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VicMan

UH proposed family housing

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http://www.uh.edu/af/construction/HousingInitiative.pdf

UH indicates its intention to build some housing for students with families - on one page it shows the proposed location on a map.

Current UH uses a private housing unit (Cambridge Oaks) and instructs families to rent units there.

What are your thoughts about the proposed location? (Bounded by I-45, Cullen, a line north of Elgin St., and the general services building) - A lot of other universities have their family housing located at a distance from the main campus - in the case of UH it seems like they would be built on an on-campus parcel of land. If it was built on the parcel, the children residents would be assigned to Dodson Elementary, Ryan Middle School, and Yates High School.

Should UH ensure its family housing is close to campus, and build the housing there?

Or should it build academic, administrative, undergraduate, and/or single graduate housing facilities there and, in an off-campus location, develop a new apartment complex or purchase an existing apartment complex? (then the university would have shuttle buses to go to campus)

If you believe it is better for UH to develop an off campus property, where should it be?

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Perhaps lower level parking, then several floors of admin space, followed by 20+ floors of housing. :)

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Perhaps lower level parking, then several floors of admin space, followed by 20+ floors of housing. :)

Actually that brings up an interesting point -

From my understanding the main practice of university housing for families is to establish low rise apartments with play equipment while high rise housing would be preferred for single students.

So if you believe the best space for that parcel is high rise, then I would imagine you would prefer for UH-owned family housing to be at an off-campus site.

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Based on this document, dated 10-12-2010, MacGregor Park was also being considered as a possible site: http://www.uh.edu/af/docs/HI/HousingSite.pdf.

If the housing was at that site, it would be zoned to Peck Elementary School, Cullen Middle School, and Yates High School.

Whichever elementary school gets the UH family housing will likely see a large number of international students.

Edited by VicMan

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http://www.uh.edu/af/construction/HousingInitiative.pdf

UH indicates its intention to build some housing for students with families - on one page it shows the proposed location on a map.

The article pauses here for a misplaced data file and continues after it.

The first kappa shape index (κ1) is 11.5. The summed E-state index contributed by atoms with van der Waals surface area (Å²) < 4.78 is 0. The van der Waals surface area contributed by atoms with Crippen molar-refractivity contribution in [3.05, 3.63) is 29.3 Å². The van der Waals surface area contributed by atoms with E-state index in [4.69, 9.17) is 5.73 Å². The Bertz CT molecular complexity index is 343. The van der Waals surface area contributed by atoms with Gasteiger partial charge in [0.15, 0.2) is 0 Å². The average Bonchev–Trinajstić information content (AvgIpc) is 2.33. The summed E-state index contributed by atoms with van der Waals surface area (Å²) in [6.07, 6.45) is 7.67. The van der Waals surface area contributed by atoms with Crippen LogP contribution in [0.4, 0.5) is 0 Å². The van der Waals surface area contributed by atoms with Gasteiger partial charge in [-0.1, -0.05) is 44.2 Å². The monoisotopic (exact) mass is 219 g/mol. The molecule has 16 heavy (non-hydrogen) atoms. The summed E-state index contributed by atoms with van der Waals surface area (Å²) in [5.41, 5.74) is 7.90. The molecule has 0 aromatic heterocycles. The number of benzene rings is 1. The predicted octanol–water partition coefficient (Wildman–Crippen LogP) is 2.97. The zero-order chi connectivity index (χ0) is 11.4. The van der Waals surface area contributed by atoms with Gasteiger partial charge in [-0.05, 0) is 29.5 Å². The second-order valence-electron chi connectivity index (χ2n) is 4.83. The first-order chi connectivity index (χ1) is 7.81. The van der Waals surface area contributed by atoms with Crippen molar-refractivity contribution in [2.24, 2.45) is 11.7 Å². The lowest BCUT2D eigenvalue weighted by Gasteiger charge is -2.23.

Current UH uses a private housing unit (Cambridge Oaks) and instructs families to rent units there.

Affordable housing isn't exactly in short supply close to UH. Why not just let students with families decide where they want to live?

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Affordable housing isn't exactly in short supply close to UH. Why not just let students with families decide where they want to live?

I'd imagine UH is attempting to create a sense of 'community' among these students. Not saying I agree with it - but that could be why.

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I'd imagine UH is attempting to create a sense of 'community' among these students. Not saying I agree with it - but that could be why.

Want to develop a sense of community? Give them beer.

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Universities that offer housing for families never force the families to live on those properties. However university family housing tends to be very popular with foreign students who are bringing their families to the United States.

Often the rental rates of university family housing units are below market rates.

Affordable housing isn't exactly in short supply close to UH. Why not just let students with families decide where they want to live?

Yeah, that's one reason why some people are in favor of these units.

I'd imagine UH is attempting to create a sense of 'community' among these students. Not saying I agree with it - but that could be why.

Edited by VicMan

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Universities that offer housing for families never force the families to live on those properties. However university family housing tends to be very popular with foreign students who are bringing their families to the United States.

Seems like foreign students would benefit from immersion in a different culture rather than cooped up amongst themselves. Likewise, Americans would benefit from exposure to more foreigners. UH is bad enough about ethnic cliquishness without this project.

Often the rental rates of university family housing units are below market rates.

Below-market for new construction is still waaaaay above-market for what's readily available near UH. Besides, wouldn't it benefit these students more just to lower their tuition by a level commensurate with a housing subsidy?

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It's true that foreign students who have just arrived want to be around people who know the same language as they get used to being in the United States. But it's also true they need to be immersed in the foreign culture as well.

The solution would be to encourage some domestic students (single grad students) to live in the apartments with the foreign grad students. And the complex can hold events where all of the groups mix with one another. Also, sometimes the family apartment units hold English classes (even though one needs to do well enough on the TOEFL, improvement helps) - The domestic students can volunteer to be conversation partners in those classes.